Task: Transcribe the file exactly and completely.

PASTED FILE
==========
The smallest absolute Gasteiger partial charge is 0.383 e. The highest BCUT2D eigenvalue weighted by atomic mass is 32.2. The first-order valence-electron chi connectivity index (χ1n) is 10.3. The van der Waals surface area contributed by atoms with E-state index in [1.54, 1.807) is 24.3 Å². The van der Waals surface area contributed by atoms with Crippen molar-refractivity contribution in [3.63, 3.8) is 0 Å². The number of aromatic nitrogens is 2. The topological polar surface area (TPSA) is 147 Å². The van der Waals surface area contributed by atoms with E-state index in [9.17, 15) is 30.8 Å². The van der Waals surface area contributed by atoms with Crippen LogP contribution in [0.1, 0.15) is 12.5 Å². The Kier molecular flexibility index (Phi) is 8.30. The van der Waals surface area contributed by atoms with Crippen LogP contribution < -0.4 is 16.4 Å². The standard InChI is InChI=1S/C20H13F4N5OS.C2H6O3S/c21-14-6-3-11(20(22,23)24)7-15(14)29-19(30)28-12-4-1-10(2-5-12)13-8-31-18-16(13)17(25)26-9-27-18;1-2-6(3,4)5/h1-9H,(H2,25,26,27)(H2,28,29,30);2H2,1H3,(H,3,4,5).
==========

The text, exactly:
The smallest absolute Gasteiger partial charge is 0.383 e. The highest BCUT2D eigenvalue weighted by atomic mass is 32.2. The first-order valence-electron chi connectivity index (χ1n) is 10.3. The van der Waals surface area contributed by atoms with E-state index in [1.54, 1.807) is 24.3 Å². The van der Waals surface area contributed by atoms with Crippen molar-refractivity contribution in [3.63, 3.8) is 0 Å². The number of aromatic nitrogens is 2. The topological polar surface area (TPSA) is 147 Å². The van der Waals surface area contributed by atoms with E-state index in [9.17, 15) is 30.8 Å². The van der Waals surface area contributed by atoms with Crippen LogP contribution in [0.1, 0.15) is 12.5 Å². The Kier molecular flexibility index (Phi) is 8.30. The van der Waals surface area contributed by atoms with Crippen LogP contribution < -0.4 is 16.4 Å². The standard InChI is InChI=1S/C20H13F4N5OS.C2H6O3S/c21-14-6-3-11(20(22,23)24)7-15(14)29-19(30)28-12-4-1-10(2-5-12)13-8-31-18-16(13)17(25)26-9-27-18;1-2-6(3,4)5/h1-9H,(H2,25,26,27)(H2,28,29,30);2H2,1H3,(H,3,4,5).